The Philippines’ Securities and Exchange Commission has begun the process of blocking access to Binance, the world’s largest crypto exchange, whose chief stepped down last week and pleaded guilty to breaking US anti-money laundering laws.
The SEC said the operator of Binance was not a registered corporation in the Philippines, and was operating without the necessary licenses and authorizations to sell or offer securities of any kind.
The removal of access in the Philippines will take effect within three months of the issuance of its advisory on Nov. 28 to allow Filipino users time to withdraw investments from crypto exchanges, the SEC said in a statement.
It has asked Alphabet’s Google and Facebook parent Meta to ban online ads for Binance in the Philippines, and warned those selling or convincing people to invest in the platform that they could face criminal charges. Can be held liable.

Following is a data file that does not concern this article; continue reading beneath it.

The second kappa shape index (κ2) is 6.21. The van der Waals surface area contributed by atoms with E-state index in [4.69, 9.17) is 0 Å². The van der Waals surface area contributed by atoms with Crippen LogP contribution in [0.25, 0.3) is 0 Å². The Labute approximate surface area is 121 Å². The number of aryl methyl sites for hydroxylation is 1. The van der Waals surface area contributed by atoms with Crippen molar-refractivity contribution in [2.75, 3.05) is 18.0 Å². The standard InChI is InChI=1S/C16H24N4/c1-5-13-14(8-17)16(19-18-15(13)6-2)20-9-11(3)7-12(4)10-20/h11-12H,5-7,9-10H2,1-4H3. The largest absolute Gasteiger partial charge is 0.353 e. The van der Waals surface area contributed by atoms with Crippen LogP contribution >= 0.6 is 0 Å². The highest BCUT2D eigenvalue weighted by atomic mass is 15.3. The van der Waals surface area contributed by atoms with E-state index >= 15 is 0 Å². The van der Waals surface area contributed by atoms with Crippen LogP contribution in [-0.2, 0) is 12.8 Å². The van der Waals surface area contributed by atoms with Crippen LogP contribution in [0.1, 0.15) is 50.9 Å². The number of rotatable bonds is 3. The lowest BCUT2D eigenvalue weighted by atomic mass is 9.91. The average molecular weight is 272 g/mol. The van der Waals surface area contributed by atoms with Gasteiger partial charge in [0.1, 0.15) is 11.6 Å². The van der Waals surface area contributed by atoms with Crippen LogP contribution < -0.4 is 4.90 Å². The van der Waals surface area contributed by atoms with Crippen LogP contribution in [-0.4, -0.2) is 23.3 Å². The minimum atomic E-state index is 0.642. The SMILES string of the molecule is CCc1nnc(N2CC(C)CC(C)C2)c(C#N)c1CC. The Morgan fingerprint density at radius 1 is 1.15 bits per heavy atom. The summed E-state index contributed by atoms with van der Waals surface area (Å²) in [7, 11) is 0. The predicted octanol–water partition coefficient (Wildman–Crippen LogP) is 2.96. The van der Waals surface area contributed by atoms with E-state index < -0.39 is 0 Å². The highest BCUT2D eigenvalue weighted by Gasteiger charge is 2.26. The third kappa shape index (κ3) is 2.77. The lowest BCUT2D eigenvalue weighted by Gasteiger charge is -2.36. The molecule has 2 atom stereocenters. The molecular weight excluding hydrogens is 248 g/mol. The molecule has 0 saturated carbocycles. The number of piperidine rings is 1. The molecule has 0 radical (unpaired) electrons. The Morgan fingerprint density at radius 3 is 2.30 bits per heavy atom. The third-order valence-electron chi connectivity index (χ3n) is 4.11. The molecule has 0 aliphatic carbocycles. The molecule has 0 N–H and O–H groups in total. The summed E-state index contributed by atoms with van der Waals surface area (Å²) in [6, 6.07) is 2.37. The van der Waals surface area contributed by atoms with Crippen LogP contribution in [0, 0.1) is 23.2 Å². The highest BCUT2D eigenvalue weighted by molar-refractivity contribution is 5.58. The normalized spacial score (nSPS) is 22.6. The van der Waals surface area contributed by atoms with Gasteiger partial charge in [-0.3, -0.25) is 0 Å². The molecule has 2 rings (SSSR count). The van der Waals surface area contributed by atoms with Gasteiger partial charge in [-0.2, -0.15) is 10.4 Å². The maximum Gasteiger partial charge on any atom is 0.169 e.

Changpeng Zhao, the former head of Binance, stepped down as CEO last week after pleading guilty to deliberately failing the exchange to maintain an effective anti-money laundering program.
Reuters asked for comment from Binance via email, but received an automated response.
Authorities said Binance broke US anti-money laundering and sanctions laws and failed to report more than 100,000 suspicious transactions with organizations described by the US as terrorist groups, including Hamas, al Qaeda and the Islamic State of Iraq and Syria. Stayed.
He said the exchange never reported transactions with websites dedicated to selling child sexual abuse material and was one of the largest recipients of ransomware income.
© Thomson Reuters 2023
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